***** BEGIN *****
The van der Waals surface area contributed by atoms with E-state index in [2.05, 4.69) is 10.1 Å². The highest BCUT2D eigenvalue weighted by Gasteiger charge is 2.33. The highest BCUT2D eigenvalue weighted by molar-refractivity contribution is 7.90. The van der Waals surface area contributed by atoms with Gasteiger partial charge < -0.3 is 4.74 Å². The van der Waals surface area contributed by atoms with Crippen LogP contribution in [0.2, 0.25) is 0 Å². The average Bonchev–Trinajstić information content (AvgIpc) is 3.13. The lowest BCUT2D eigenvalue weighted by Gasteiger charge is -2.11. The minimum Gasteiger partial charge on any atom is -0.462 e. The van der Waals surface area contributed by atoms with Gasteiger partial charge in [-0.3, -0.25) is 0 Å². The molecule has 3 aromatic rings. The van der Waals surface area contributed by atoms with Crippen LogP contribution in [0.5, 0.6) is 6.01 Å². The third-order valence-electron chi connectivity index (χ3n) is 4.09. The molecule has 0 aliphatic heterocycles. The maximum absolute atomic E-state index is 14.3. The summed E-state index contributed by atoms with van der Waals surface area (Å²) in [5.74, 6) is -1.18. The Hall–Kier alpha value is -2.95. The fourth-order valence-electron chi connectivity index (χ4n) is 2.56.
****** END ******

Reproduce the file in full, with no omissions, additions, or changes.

The van der Waals surface area contributed by atoms with E-state index in [2.05, 4.69) is 10.1 Å². The highest BCUT2D eigenvalue weighted by Gasteiger charge is 2.33. The highest BCUT2D eigenvalue weighted by molar-refractivity contribution is 7.90. The van der Waals surface area contributed by atoms with Gasteiger partial charge < -0.3 is 4.74 Å². The van der Waals surface area contributed by atoms with Crippen LogP contribution in [0.2, 0.25) is 0 Å². The average Bonchev–Trinajstić information content (AvgIpc) is 3.13. The lowest BCUT2D eigenvalue weighted by Gasteiger charge is -2.11. The minimum Gasteiger partial charge on any atom is -0.462 e. The van der Waals surface area contributed by atoms with Gasteiger partial charge in [-0.3, -0.25) is 0 Å². The molecule has 3 aromatic rings. The van der Waals surface area contributed by atoms with Crippen LogP contribution in [0.5, 0.6) is 6.01 Å². The third-order valence-electron chi connectivity index (χ3n) is 4.09. The molecule has 0 aliphatic heterocycles. The maximum absolute atomic E-state index is 14.3. The summed E-state index contributed by atoms with van der Waals surface area (Å²) in [5.74, 6) is -1.18. The Hall–Kier alpha value is -2.95. The fourth-order valence-electron chi connectivity index (χ4n) is 2.56.